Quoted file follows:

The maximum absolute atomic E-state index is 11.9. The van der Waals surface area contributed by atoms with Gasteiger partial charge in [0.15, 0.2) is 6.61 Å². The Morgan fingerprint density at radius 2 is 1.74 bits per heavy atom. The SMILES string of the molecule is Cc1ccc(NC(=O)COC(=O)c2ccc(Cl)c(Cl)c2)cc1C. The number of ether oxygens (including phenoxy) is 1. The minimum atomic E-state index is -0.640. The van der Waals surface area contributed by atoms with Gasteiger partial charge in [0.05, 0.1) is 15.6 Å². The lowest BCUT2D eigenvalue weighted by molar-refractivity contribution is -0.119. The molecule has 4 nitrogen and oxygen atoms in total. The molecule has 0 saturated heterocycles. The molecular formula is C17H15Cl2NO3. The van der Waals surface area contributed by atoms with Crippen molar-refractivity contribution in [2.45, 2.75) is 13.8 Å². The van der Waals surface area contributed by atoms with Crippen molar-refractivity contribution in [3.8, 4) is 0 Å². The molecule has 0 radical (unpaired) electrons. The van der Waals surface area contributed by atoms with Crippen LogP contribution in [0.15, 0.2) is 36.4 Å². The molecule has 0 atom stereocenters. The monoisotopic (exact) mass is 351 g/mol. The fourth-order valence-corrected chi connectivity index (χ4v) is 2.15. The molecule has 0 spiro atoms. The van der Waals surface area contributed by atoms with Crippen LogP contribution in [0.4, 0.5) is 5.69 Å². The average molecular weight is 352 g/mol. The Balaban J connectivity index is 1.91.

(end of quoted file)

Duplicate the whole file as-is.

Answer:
The maximum absolute atomic E-state index is 11.9. The van der Waals surface area contributed by atoms with Gasteiger partial charge in [0.15, 0.2) is 6.61 Å². The Morgan fingerprint density at radius 2 is 1.74 bits per heavy atom. The SMILES string of the molecule is Cc1ccc(NC(=O)COC(=O)c2ccc(Cl)c(Cl)c2)cc1C. The number of ether oxygens (including phenoxy) is 1. The minimum atomic E-state index is -0.640. The van der Waals surface area contributed by atoms with Gasteiger partial charge in [0.05, 0.1) is 15.6 Å². The lowest BCUT2D eigenvalue weighted by molar-refractivity contribution is -0.119. The molecule has 4 nitrogen and oxygen atoms in total. The molecule has 0 saturated heterocycles. The molecular formula is C17H15Cl2NO3. The van der Waals surface area contributed by atoms with Crippen molar-refractivity contribution in [2.45, 2.75) is 13.8 Å². The van der Waals surface area contributed by atoms with Crippen molar-refractivity contribution in [3.8, 4) is 0 Å². The molecule has 0 radical (unpaired) electrons. The van der Waals surface area contributed by atoms with Crippen LogP contribution in [0.15, 0.2) is 36.4 Å². The molecule has 0 atom stereocenters. The monoisotopic (exact) mass is 351 g/mol. The fourth-order valence-corrected chi connectivity index (χ4v) is 2.15. The molecule has 0 spiro atoms. The van der Waals surface area contributed by atoms with Crippen LogP contribution in [0.4, 0.5) is 5.69 Å². The average molecular weight is 352 g/mol. The Balaban J connectivity index is 1.91.